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Letter from Lord Howe to Dr. Franklin*.
Eagle, June the 20th, 1776.
I CANNOT, my worthy friend, permit the letters and parcels, which I have sent (in the state I received them) to be landed, without adding a word upon the subject of the injurious extremities in which our unhappy disputes have engaged us.
You will learn the nature of my mission, from the official dispatches which I have recommended to be forwarded by the same conveyance. Retaining all the earnestness I ever expressed, to see our differences accommodated; I shall conceive, if I meet with the disposition in the colonies which I was once taught to expect, the most flattering hopes of proving serviceable in the objects of the king's paternal solicitude, by promoting the establishment of lasting peace and union with the colonies. But if the deep-rooted prejudices of America, and the necessity of preventing her trade from passing into foreign channels, must keep us still a divided people; I shall, from every private as well as public motive, most heartily lament, that this is not the moment wherein those great objects of my ambition are
• In the year 1776 an act of parliament passed, to prohibit and restrain, on the one hand, the trade and intercourse of the refractory colonies respectively during the revolt; and on the other hand, to enable persons appointed by the crown to grant pardons and declare any particular district at the king's peace, fc. Lord Howe (who had been previously appointed commander of the fleet in North America) was, on May 3, declared joint conimissioner with his brother gen. Howe, for the latter purposes of the act. He sailed May 12; and while off the Massachusett's coast prepared a declaration announcing this commission, and accompanied it with circular letters. July 4, independence had been declared; but nevertheless congress (invited by various attempts made to procure a conference) resolved to send Messieurs Franklin, J. Adams, and E. Rutledge, to learn the propositions of the commissioners, by whom authorized, and to whom addressed. The commissioners having no power to treat with congress in its public capacity, and congress being impowered by their representatives to rescind the act of independence, the conferene was broken off. It remains only to add, that, on Sept. 19, the commissioners declared themselves ready to confer with any of the well-affected, on the means of restoring peace and permanent union with every colony as part of the British empire; and promised a revision of the several royal instructions supposed to lay improper restraints on colony-legislation, and also the king's concurrence in a revision of the objectionable acts of parliament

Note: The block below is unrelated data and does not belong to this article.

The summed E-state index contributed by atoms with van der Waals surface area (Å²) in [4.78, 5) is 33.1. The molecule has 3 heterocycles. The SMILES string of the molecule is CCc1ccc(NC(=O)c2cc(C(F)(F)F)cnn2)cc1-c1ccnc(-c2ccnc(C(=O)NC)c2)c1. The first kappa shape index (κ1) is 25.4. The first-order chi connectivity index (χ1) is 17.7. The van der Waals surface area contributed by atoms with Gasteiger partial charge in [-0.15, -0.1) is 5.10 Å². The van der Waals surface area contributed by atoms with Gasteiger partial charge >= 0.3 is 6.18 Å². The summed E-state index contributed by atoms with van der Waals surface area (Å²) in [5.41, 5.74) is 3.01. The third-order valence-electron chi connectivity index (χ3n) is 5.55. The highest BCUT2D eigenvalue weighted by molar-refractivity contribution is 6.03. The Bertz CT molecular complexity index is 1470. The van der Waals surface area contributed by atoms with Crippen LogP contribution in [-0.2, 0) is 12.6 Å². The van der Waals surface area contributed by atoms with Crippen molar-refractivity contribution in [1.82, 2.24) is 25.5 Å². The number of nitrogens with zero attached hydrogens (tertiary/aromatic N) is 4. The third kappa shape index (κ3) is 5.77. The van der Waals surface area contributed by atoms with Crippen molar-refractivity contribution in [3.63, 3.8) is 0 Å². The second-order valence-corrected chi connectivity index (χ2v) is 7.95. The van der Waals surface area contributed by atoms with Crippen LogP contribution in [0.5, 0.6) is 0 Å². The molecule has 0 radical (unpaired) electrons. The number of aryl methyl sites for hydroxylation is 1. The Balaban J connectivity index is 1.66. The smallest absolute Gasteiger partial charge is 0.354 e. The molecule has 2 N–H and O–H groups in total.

which seemed the ultimatum of the commission.— Parliament however, by a subsequent act (whicb, among other things, formally renounced taxation in North Anerica and the West Indies) authorized five commissioners to treat, settle, and agree, even with congress; but subject to the farther confirmation of parliament. Lord Carlisle, and Messieurs Johnson and Eden, with the cominanders in chief of the land and sea forces, were the conimissioners appointed by the crown under this act; and Dr. Adam Ferguson was made secretary to the commission.
Mr. Henry Strachey had been secretary to the first commission, attended with the following singular circumstance, as stated in the house of lords. In this commission for restoring peace to America, " (or in other words to induce America at once to put a confidence in the crown, and to believe that the parliament of England is a sufficiently powerful and honest barrier for them to trust to) the secretary (Mr. Strachey) had 5001. granted for lite out of the four and a half per cent. duty, filched by the crown from the West-India Islands, and in opposition to a solemn address of parliament desiring that it might be applied to the original purposes for which it was granted loy the respective assemblies of the islands."—What these original purposes of the grants were, I meant very briefly to have stated : but have not been able to procure the proper documents in time. B. V.
to be attained; and that I am to be longer deprived of an opportunity, to assure you personally of the regard with which I am